It seems stupid to me that we don't have a better, mutually productive, relationship with Brazil. We should be very tight with every nation in America - North, Central, and South.

The economists love to slobber all over the zippers of the Chinese - all that good food and impressive civil engineering, big cities and tall buildings. Wow! Ignore the tyrannical politics, the lack of civil liberties.They distract us with magic while they pick our pockets.

Meanwhile, we ignore our democratic neighbors, with enlightenment values similar to ours.

China is digging in our backyard.

"They make beautiful classical guitars and too many percussion instruments to count, however, for the first time almost every instrument I looked at had the same label – Made in China."

There's a reason for that.

"On Aug. 24, 2011, federal agents executed four search warrants on Gibson Guitar Corp. facilities in Nashville and Memphis, Tenn., and seized several pallets of wood, electronic files and guitars. One of the top makers of acoustic and electric guitars, including the iconic Les Paul introduced in 1952, Gibson was accused of using wood illegally obtained in violation of the century-old Lacey Act, which outlaws trafficking in flora and fauna the harvesting of which had broken foreign laws.

The feds in return agreed to let Gibson resume importing wood while they sought "clarification" from India.

The feds say they acted to save the environment from greedy plunderers. America is a trivial importer of rosewood from Madagascar and India. Ninety-five percent of it goes to China, where it is used to make luxury items like $800,000 beds. So putting Gibson out of business wasn't going to do a whole lot to save their forests."

That's bad. Even worse, criminals burn precious woods in Brazil on behalf of ranchers so they can overgraze the land with cattle. The wood is just wasted.

I'd rather it be cut down - and replanted - and be used for guitars than be burned to ashes to make room for the beef industry. Beef exporting is big busines in Brazil, and the Chinese are jonesing for beef big time. Say bye bye rainforest!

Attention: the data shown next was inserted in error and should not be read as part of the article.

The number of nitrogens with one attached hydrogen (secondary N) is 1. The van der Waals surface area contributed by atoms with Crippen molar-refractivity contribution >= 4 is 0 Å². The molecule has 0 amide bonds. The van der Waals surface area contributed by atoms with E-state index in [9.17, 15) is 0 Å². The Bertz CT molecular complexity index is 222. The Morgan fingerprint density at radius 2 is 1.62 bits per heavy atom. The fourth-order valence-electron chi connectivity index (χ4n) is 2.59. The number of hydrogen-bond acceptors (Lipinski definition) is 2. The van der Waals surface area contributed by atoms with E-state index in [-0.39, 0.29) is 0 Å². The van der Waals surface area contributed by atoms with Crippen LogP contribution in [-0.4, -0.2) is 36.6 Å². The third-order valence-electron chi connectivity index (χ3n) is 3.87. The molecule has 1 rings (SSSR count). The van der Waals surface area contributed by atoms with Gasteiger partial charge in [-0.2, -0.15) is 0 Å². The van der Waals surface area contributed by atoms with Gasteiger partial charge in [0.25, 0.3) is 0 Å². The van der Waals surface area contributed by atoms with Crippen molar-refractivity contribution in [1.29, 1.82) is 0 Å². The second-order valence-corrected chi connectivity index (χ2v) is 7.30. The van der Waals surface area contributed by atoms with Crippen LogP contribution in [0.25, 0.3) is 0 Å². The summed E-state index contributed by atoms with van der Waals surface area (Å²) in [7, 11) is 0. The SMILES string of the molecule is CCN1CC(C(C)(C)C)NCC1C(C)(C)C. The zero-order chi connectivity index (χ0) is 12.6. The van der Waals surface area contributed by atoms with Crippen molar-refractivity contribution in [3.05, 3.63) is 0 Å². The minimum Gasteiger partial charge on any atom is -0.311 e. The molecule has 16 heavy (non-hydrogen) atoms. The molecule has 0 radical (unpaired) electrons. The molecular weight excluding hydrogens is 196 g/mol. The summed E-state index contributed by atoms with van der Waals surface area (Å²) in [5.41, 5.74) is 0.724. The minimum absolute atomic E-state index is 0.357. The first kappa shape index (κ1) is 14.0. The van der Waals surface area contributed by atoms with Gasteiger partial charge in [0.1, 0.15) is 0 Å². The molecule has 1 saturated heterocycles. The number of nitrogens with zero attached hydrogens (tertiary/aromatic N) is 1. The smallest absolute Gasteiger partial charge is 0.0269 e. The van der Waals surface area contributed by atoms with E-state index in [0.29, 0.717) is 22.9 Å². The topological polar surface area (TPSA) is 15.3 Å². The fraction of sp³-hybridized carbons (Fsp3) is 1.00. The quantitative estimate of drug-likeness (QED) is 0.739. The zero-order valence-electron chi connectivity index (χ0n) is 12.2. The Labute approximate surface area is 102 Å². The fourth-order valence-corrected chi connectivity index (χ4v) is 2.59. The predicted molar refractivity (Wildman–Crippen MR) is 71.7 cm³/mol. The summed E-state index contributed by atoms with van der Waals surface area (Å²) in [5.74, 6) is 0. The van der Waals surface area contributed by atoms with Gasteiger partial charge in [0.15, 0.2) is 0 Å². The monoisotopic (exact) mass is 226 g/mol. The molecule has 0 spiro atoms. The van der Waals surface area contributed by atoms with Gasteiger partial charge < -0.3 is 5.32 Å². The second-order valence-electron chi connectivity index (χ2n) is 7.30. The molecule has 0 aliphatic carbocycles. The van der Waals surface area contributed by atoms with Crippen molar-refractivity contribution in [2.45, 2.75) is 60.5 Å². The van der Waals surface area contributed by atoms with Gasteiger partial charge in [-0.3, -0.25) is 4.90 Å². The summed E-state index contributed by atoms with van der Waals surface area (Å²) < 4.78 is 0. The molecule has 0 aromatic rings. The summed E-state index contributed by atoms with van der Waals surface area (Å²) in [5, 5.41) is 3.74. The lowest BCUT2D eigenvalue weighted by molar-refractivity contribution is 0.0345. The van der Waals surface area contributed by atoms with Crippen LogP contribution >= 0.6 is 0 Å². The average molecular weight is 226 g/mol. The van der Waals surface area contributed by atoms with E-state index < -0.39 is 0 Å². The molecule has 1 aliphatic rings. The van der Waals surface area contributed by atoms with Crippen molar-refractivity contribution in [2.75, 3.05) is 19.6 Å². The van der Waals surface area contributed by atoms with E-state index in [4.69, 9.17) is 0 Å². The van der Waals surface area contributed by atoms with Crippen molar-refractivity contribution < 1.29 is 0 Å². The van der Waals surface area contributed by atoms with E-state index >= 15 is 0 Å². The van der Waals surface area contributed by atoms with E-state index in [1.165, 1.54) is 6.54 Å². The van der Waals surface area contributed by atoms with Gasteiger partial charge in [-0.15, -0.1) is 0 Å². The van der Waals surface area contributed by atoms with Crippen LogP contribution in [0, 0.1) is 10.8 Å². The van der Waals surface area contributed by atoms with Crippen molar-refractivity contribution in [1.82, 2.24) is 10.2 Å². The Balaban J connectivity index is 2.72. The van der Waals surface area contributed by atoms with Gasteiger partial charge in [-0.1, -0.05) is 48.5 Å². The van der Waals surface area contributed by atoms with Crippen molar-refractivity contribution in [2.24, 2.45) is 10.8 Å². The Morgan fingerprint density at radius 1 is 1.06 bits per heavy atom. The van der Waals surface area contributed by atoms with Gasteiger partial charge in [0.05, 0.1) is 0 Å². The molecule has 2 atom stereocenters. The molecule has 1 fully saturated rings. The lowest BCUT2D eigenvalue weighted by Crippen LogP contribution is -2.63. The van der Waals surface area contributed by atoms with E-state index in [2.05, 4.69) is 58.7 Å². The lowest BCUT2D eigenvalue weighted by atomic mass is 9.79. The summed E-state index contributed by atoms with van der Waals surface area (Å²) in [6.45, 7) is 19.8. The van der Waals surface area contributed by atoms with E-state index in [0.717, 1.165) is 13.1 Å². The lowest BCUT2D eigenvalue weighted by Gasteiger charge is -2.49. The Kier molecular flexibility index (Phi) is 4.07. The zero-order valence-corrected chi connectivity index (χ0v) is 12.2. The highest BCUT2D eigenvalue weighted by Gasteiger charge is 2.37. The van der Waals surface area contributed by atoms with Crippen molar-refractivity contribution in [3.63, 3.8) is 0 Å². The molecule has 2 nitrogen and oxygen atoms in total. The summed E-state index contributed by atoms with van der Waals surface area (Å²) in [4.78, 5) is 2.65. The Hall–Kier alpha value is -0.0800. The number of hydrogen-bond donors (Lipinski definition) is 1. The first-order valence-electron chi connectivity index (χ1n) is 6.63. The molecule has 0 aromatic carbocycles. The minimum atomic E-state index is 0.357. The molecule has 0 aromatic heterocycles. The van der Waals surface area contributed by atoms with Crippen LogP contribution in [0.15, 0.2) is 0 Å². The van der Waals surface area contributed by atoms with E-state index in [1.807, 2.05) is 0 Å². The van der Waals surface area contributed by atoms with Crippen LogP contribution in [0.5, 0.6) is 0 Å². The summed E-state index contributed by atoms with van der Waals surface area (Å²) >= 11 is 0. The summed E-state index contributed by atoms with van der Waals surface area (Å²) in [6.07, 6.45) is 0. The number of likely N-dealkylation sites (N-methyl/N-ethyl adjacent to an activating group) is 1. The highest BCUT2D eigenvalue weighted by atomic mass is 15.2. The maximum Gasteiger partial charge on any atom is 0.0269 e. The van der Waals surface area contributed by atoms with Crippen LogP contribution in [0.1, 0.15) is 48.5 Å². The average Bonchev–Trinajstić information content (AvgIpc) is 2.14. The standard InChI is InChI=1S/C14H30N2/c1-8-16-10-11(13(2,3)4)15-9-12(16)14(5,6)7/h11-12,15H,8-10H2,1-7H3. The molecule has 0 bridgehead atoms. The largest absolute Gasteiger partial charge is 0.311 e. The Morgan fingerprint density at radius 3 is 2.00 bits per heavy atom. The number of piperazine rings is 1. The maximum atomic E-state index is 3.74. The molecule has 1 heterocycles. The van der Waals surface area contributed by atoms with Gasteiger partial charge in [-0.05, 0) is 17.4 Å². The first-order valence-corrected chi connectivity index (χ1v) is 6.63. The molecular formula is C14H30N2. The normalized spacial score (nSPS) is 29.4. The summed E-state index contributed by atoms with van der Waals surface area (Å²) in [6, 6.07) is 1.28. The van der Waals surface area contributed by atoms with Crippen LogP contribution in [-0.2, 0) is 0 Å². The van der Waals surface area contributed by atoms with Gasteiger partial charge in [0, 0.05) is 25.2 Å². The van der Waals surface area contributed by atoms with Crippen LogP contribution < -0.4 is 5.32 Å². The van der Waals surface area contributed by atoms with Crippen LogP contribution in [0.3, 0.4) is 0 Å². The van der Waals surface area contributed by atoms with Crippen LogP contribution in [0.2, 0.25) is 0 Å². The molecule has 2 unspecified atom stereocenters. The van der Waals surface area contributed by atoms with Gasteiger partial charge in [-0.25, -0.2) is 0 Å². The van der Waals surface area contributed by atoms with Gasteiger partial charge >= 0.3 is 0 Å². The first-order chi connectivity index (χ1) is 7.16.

Oh, I forgot to write, don't believe anything you read about laws to protect the forests in Brazil. There is no enforcement, so the laws are meaningless.

"The last time I went to Brazil I took a ferry from the harbor out to an Island, as I had done a few times before. The difference was a once moribund harbor was choked with so many Chinese ships the ferry boat had to weave a path around them, something I have never seen before. The big problem, discussed at length in the local newspapers, was a lack of harbor capacity – even more Chinese vessels we’re queued up outside the harbor. There was much talk of annihilating mangrove forests to increase harbor capacity."

They are buying everything they can put their hands on. Infrastructure (energy, highways, railways), ore, manufacture, agricultural land, services, niobium, logistics, oil, start-ups. So many people are invested in doing business with Red China, a powerful fifth-column has arisen in Brazil.

China controls languge departments at Brazil's most prestigious universities, Chinese business and Brazilians working with Red China control publicity funds, which means they have great leverage with newspapers, magazines and TV channels. China is not buying the Rockfeller Center or Van Gogh's paintings as crazy Japanese billionaires used to do. They are buying Brazil's blood, Brazil's voice, Brazil's spirit itself. Brazil's democracy is being smothed with piles of cold, hard cash.

Brazil's independent life is at risk. It means America's survival is at risk, too. Former American President John F. Kennedy famously said that this Hemisphere wants to remain master of its own house. Is it still true? Or will we, Brazilians and Americans alike, exchange our hard-won freedoms for a mess of Chinese pottage?


I may be the only person who doesn't think you are crazy! You are funny, but not crazy.

It will be difficult for a capitalist, democratic republic to deal effectively with a massive, single-minded, totalitarian state like China. I don't think China wants to compete - China wants to defeat.

So far, China is winning.

"It will be difficult for a capitalist, democratic republic to deal effectively with a massive, single-minded, totalitarian state like China."
Alone, yes. Will Brazil fight alone? In America's times of need, when Americans fought against monsters such as the Kaiser, Hitler, Mussolini and Bosch, Brazilian soldiers fought alongside them and many died. Will Brazil be left alone in its time of need to fight alone and bare-handed? Our enemy at least supports its Brazilian friends...

So the world will stand by and watch a merciless totalitarian machine swallow a peaceful people. Again.

An innocent people will disappear behind the Bamboo Curtain. Again.

Mention of the FBI? Corruption, then.